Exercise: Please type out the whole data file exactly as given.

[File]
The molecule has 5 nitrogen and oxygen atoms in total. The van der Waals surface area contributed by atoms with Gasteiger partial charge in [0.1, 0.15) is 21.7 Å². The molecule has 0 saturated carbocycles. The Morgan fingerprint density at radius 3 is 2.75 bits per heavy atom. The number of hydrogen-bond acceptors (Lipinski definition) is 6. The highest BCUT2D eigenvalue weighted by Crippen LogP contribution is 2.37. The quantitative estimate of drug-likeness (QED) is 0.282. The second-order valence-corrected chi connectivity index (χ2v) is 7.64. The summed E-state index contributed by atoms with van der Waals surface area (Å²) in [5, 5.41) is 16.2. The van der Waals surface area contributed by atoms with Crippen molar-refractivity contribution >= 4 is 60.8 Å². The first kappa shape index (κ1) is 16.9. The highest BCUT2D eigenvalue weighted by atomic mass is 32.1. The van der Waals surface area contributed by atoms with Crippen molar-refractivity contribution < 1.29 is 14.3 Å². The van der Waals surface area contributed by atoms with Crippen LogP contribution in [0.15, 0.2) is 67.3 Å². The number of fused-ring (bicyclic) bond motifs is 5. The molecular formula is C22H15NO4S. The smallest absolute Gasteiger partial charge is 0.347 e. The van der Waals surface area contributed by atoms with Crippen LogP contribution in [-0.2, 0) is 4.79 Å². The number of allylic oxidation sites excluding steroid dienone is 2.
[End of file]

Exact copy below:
The molecule has 5 nitrogen and oxygen atoms in total. The van der Waals surface area contributed by atoms with Gasteiger partial charge in [0.1, 0.15) is 21.7 Å². The molecule has 0 saturated carbocycles. The Morgan fingerprint density at radius 3 is 2.75 bits per heavy atom. The number of hydrogen-bond acceptors (Lipinski definition) is 6. The highest BCUT2D eigenvalue weighted by Crippen LogP contribution is 2.37. The quantitative estimate of drug-likeness (QED) is 0.282. The second-order valence-corrected chi connectivity index (χ2v) is 7.64. The summed E-state index contributed by atoms with van der Waals surface area (Å²) in [5, 5.41) is 16.2. The van der Waals surface area contributed by atoms with Crippen molar-refractivity contribution >= 4 is 60.8 Å². The first kappa shape index (κ1) is 16.9. The highest BCUT2D eigenvalue weighted by atomic mass is 32.1. The van der Waals surface area contributed by atoms with Crippen molar-refractivity contribution < 1.29 is 14.3 Å². The van der Waals surface area contributed by atoms with Crippen LogP contribution in [0.15, 0.2) is 67.3 Å². The number of fused-ring (bicyclic) bond motifs is 5. The molecular formula is C22H15NO4S. The smallest absolute Gasteiger partial charge is 0.347 e. The van der Waals surface area contributed by atoms with Crippen LogP contribution in [-0.2, 0) is 4.79 Å². The number of allylic oxidation sites excluding steroid dienone is 2.